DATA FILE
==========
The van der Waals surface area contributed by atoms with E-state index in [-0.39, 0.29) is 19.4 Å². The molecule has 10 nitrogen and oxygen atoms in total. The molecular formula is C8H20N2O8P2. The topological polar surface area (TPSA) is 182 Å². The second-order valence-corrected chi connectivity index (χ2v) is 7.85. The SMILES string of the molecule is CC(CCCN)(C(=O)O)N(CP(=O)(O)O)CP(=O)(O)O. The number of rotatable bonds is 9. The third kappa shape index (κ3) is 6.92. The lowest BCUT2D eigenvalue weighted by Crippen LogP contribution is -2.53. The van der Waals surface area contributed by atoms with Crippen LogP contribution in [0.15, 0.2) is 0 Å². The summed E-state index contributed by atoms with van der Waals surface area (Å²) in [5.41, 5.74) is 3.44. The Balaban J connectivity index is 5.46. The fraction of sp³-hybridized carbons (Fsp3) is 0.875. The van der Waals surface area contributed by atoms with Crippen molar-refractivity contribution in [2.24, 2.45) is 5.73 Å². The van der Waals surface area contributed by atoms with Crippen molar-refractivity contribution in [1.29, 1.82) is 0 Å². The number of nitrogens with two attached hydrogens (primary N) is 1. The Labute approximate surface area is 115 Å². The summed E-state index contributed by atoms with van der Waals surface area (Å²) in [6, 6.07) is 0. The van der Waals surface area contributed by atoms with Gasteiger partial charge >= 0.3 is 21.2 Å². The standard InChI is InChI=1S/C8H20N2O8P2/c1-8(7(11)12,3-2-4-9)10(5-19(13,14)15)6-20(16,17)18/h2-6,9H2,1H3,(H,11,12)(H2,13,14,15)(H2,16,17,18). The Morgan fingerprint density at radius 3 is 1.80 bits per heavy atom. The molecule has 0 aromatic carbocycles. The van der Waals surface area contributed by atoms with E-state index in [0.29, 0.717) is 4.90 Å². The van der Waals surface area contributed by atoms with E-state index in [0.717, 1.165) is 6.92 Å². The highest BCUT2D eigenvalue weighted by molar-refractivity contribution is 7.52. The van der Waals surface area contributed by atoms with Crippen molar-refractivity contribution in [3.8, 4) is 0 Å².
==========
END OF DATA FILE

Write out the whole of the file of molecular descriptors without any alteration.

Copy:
The van der Waals surface area contributed by atoms with E-state index in [-0.39, 0.29) is 19.4 Å². The molecule has 10 nitrogen and oxygen atoms in total. The molecular formula is C8H20N2O8P2. The topological polar surface area (TPSA) is 182 Å². The second-order valence-corrected chi connectivity index (χ2v) is 7.85. The SMILES string of the molecule is CC(CCCN)(C(=O)O)N(CP(=O)(O)O)CP(=O)(O)O. The number of rotatable bonds is 9. The third kappa shape index (κ3) is 6.92. The lowest BCUT2D eigenvalue weighted by Crippen LogP contribution is -2.53. The van der Waals surface area contributed by atoms with Crippen LogP contribution in [0.15, 0.2) is 0 Å². The summed E-state index contributed by atoms with van der Waals surface area (Å²) in [5.41, 5.74) is 3.44. The Balaban J connectivity index is 5.46. The fraction of sp³-hybridized carbons (Fsp3) is 0.875. The van der Waals surface area contributed by atoms with Crippen molar-refractivity contribution in [2.24, 2.45) is 5.73 Å². The van der Waals surface area contributed by atoms with Crippen molar-refractivity contribution in [1.29, 1.82) is 0 Å². The number of nitrogens with two attached hydrogens (primary N) is 1. The Labute approximate surface area is 115 Å². The summed E-state index contributed by atoms with van der Waals surface area (Å²) in [6, 6.07) is 0. The van der Waals surface area contributed by atoms with Gasteiger partial charge >= 0.3 is 21.2 Å². The standard InChI is InChI=1S/C8H20N2O8P2/c1-8(7(11)12,3-2-4-9)10(5-19(13,14)15)6-20(16,17)18/h2-6,9H2,1H3,(H,11,12)(H2,13,14,15)(H2,16,17,18). The Morgan fingerprint density at radius 3 is 1.80 bits per heavy atom. The molecule has 0 aromatic carbocycles. The van der Waals surface area contributed by atoms with E-state index in [0.29, 0.717) is 4.90 Å². The van der Waals surface area contributed by atoms with E-state index in [0.717, 1.165) is 6.92 Å². The highest BCUT2D eigenvalue weighted by molar-refractivity contribution is 7.52. The van der Waals surface area contributed by atoms with Crippen molar-refractivity contribution in [3.8, 4) is 0 Å².